Scope creep is what happens when changes are made to the project scope without any control. The activities that you have agreed with the client grow during the engagement, which is harmful to everyone. You will need to invest more time and resources, and the client will almost always see a delay in the delivery.
The best way to avoid it is by creating a methodology. But before that, you need to think about your pricing.
Why Charging By The Hour Invites Scope Creep
When you charge by time and materials, scope creep will upset clients because it directly impacts the cost and ROI of the project.
When you add unexpected activities to the project, the blame game starts. Clients doubt your competence by pointing that you did not see the need for those changes in your proposal, while the consultant blames the clients for changing their goals and minds during the engagement.
When you adopt value-based pricing, on the other hand, you're not selling your time. You're not selling a product or a service. You are selling results.
The way you generate those results is by following a specific process and/or creating resources. Here's the goal, here's how we will achieve it, and here's why it's been structured that way.
You can look at your methodology, or the processes and systems you use to deliver the outcome, like a box.
Most consultants can describe the things that they do that are unique - that if offered at an hourly rate would not work, but when it's packaged like a product or process is much more valuable. This package is not only more profitable for you, but also easier for the prospect to understand and hire since it allows you to describe the "boundaries" around the box.
When you are selling your hours, it's really easy to break the box. It's unthinkable for any consultant to be in an hourly call with a client and say "I'm not going to talk about X, Y, or Z". When you sell your time you're offering all your expertise, not only part of it.
Leverage Your Experience And Make The Leap
Many consultants started their independent careers charging an hourly rate. But at some point you will have done enough projects - with similar clients, to achieve similar goals - where you're going to extract some "method to the madness". And is at this point that most consultancies plateau.
They never really document the methodology. They never really codify it in a way that can it can be bought differently. And until you make that transition from billing your hours to packaging offerings, you are never going to be paid fairly for your work.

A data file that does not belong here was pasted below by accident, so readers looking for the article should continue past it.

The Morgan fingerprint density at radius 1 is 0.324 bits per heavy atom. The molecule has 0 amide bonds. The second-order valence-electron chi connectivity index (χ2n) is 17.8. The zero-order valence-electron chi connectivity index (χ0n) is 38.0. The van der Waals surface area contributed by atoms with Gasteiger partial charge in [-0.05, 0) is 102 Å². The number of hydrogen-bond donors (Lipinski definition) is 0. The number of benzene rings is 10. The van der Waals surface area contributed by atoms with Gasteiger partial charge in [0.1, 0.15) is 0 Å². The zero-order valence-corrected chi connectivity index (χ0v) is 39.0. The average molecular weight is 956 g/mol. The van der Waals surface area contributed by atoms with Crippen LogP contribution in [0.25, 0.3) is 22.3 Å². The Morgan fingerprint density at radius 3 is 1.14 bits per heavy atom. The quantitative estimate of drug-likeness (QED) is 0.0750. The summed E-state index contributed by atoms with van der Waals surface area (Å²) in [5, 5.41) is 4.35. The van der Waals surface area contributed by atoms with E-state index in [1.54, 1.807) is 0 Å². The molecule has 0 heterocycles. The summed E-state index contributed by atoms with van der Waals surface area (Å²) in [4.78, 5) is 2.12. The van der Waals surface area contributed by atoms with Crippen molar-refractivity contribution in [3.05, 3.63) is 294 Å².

Looking back to my own consulting practice, before this transition point, everything felt kind of a mess. Nothing is really standardized, every engagement seems to be a one-off, and you might feel frustrated at this stage. The change might be uncomfortable, but delaying it is even worst.
The Benefits To Your Prospects And Sales Process
Making this leap will not only improve your delivery but also communicate more credibility to your prospects. Having a methodology implies you have seen enough engagements that this approach will be applicable and effective in the vast majority of the cases.
It will also help you improve your sales effectiveness. Whenever you have a custom request, having a methodology makes it easier for you to say: "I had clients who asked me to do a similar one-off project before, and... maybe we're not the ideal match."
If you want to consistently deliver good results and build a strong brand in your niche, you must be brutal about what is a match, and what isn't. And this applies not only to prospects, but to existing clients.
When you are scoping you might say:
- "This is out of scope"
- "No, we don't do that"
- "I know you want to make this change, but that's a bad idea"
Clients appreciate this because now they have a perspective and know what are your box's boundaries. And you both know early on whether there's a match or not.
The act of saying "I don't know if this is a match for you, but this is our methodology - how we got this done and delivered great results for others" is a very different conversation than saying "I have a bunch of hours here, what do you need?"